Next, I inquired about the babies. Our facilitator has been back and forth from their village multiple times this month. As of last Tuesday, all necessary family members signed the papers to relinquish their rights to the babies. This was a moment that has been months in the making and on the edge of not happening at all. Now that it is done, the social welfare department needs to do their official investigation on the babies situation and their history. As soon as this is completed, our facilitator will pick up the babies and bring them to the guest house for me. Wow, are things moving now. Our facilitator’s hope is that the court hearing for us to adopt the babies will happen within a week of the custody transfer. This sounds ambitious to my weary heart, but I’ll pray for the speed regardless. 
On the day Matt left, we discussed our current situation including: What needs to be accomplished in order for me to come home with the kids? The girls need their passports, an approved i-600, their medicals, and a visa. The babies need reports filed, a court date scheduled, a court date to actually take place, the adoption decree, their passports, an approved i-600, their medicals, and a visa. What was inducing the most stress? I expressed how not having a clear timeline or date to look forward to is what makes this the most difficult for me. It could be weeks, it could be months. We don’t know. If we keep waiting for things to get done with the babies, then I could be stuck here for an indefinite amount of time. What are our options? Here is what we came up with:
Option one: Wait for everything with both the girls and the babies to be completed. Then come home with all five children. This timeframe is the most indefinite. We haven’t even adopted the babies yet. It took two months here before we were able to adopt the girls. Given that potential, stress will be high.  
Option two: Complete the girls’ case as soon as possible. Get home before this experience becomes traumatic to Matthew. Continue working on the babies’ case, take custody of them, and care for them. Then when it is time that the girls’ case is completed and they are allowed to go to the U.S., Matthew, Adah, Ayana, and I will fly home. I will put the babies in the care of someone in this country that I now know and trust. We will pay them child support. And our facilitator will complete their process in our absence. Whenever the day comes that the babies’ case is finished, I will fly back by myself for a few days to pick them up and bring them home.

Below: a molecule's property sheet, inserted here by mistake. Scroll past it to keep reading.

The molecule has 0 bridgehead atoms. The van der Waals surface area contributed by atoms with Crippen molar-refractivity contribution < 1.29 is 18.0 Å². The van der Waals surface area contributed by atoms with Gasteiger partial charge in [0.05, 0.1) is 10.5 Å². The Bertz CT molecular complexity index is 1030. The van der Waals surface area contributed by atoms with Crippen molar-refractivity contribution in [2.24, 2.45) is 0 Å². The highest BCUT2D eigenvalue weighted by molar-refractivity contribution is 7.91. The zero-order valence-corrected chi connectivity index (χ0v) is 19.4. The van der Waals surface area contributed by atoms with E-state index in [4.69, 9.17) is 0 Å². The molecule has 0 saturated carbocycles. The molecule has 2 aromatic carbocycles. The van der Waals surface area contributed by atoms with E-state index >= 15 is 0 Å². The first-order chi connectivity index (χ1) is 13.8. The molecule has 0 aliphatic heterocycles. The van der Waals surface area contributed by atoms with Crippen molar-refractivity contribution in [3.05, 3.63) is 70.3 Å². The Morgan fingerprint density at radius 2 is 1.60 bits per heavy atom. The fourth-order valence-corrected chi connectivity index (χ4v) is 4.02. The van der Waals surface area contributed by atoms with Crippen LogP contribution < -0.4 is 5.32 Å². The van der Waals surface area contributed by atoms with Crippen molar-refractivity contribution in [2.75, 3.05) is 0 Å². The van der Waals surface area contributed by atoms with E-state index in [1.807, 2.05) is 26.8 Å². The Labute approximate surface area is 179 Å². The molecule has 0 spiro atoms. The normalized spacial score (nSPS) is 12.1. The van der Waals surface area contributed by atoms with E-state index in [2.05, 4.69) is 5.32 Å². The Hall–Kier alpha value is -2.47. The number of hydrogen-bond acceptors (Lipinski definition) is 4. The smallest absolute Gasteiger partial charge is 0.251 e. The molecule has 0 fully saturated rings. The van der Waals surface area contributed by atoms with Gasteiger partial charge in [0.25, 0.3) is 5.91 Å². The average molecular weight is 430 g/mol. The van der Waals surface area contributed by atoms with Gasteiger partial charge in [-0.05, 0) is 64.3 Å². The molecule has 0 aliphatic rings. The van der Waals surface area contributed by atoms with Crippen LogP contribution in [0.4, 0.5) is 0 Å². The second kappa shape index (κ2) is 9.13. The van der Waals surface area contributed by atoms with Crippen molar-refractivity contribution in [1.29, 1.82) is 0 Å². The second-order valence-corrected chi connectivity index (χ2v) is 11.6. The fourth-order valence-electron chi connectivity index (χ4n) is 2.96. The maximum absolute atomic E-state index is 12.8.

We decided on option two. It makes the most sense. Every major adjustment effects children at any age, but we have peace that the babies are young enough to go through this transition without negative effects on their ability to trust and bond with Matt and I. Quite honestly, I think this option will help me properly bond with the babies. Preventing me from associating our first months together as one of the most stressful times in my life. The kids and I will get to meet them and care for them for a few weeks while we prepare for returning home to daddy. It will be hard to say goodbye to them, but better than not getting to meet them at all. If timing works out where we are able to have the i-600’s for the babies approved within the week before we can take the girls home, then Matt and I will consider me and the kids staying until the babies can come with us. God is powerful and can make this happen if it is His will. I have peace with either outcome. 
To wrap it all up:
  1. I need prayer for continued strength in this last stretch of our battle. My body’s ability to handle this level of long term stress is growing weaker.
  2. Everything for the girls could very likely be completed within the next three weeks. Meaning, I would be returning home with all three six year olds. Pray specifically: That the embassy's interview with the birth mother this Thursday is a success. For the I-600 approvals to come through within the next week. That the passports are completed this week. That the girls’ medicals check out ok. And that the Visa’s for the girls can be finished in a weeks time.